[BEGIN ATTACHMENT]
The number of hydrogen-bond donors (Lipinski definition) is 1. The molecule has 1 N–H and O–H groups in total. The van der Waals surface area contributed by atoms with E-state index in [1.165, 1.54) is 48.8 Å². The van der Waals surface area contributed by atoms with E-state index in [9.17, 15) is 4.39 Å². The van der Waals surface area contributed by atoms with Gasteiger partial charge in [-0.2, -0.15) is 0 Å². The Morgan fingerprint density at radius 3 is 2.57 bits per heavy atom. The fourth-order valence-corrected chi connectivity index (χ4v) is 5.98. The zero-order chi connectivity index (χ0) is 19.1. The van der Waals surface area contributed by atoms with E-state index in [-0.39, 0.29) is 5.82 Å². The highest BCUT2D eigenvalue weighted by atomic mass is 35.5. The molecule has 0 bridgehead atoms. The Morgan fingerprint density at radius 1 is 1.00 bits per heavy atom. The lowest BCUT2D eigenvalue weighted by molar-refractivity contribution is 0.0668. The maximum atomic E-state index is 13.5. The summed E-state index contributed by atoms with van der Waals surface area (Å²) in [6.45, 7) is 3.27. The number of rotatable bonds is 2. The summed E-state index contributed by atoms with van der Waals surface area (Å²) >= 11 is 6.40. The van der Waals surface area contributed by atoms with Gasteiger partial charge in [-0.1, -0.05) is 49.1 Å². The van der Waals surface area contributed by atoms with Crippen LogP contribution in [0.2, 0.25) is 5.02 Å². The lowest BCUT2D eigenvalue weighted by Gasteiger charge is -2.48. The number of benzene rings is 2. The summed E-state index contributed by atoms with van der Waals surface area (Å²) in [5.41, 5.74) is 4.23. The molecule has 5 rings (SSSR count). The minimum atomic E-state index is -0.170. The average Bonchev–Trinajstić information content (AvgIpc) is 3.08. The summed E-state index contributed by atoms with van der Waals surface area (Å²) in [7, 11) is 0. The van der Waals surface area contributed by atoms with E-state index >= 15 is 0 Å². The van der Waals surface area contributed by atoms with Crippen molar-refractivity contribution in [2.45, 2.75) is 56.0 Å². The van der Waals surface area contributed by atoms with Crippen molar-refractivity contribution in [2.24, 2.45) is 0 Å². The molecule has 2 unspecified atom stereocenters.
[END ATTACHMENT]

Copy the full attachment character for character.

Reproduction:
The number of hydrogen-bond donors (Lipinski definition) is 1. The molecule has 1 N–H and O–H groups in total. The van der Waals surface area contributed by atoms with E-state index in [1.165, 1.54) is 48.8 Å². The van der Waals surface area contributed by atoms with E-state index in [9.17, 15) is 4.39 Å². The van der Waals surface area contributed by atoms with Gasteiger partial charge in [-0.2, -0.15) is 0 Å². The Morgan fingerprint density at radius 3 is 2.57 bits per heavy atom. The fourth-order valence-corrected chi connectivity index (χ4v) is 5.98. The zero-order chi connectivity index (χ0) is 19.1. The van der Waals surface area contributed by atoms with E-state index in [-0.39, 0.29) is 5.82 Å². The highest BCUT2D eigenvalue weighted by atomic mass is 35.5. The molecule has 0 bridgehead atoms. The Morgan fingerprint density at radius 1 is 1.00 bits per heavy atom. The lowest BCUT2D eigenvalue weighted by molar-refractivity contribution is 0.0668. The maximum atomic E-state index is 13.5. The summed E-state index contributed by atoms with van der Waals surface area (Å²) in [6.45, 7) is 3.27. The number of rotatable bonds is 2. The summed E-state index contributed by atoms with van der Waals surface area (Å²) >= 11 is 6.40. The van der Waals surface area contributed by atoms with Gasteiger partial charge in [-0.1, -0.05) is 49.1 Å². The van der Waals surface area contributed by atoms with Crippen LogP contribution in [0.2, 0.25) is 5.02 Å². The lowest BCUT2D eigenvalue weighted by Gasteiger charge is -2.48. The number of benzene rings is 2. The summed E-state index contributed by atoms with van der Waals surface area (Å²) in [5.41, 5.74) is 4.23. The molecule has 5 rings (SSSR count). The minimum atomic E-state index is -0.170. The average Bonchev–Trinajstić information content (AvgIpc) is 3.08. The summed E-state index contributed by atoms with van der Waals surface area (Å²) in [7, 11) is 0. The van der Waals surface area contributed by atoms with E-state index >= 15 is 0 Å². The van der Waals surface area contributed by atoms with Crippen molar-refractivity contribution in [2.45, 2.75) is 56.0 Å². The van der Waals surface area contributed by atoms with Crippen molar-refractivity contribution in [2.24, 2.45) is 0 Å². The molecule has 2 unspecified atom stereocenters.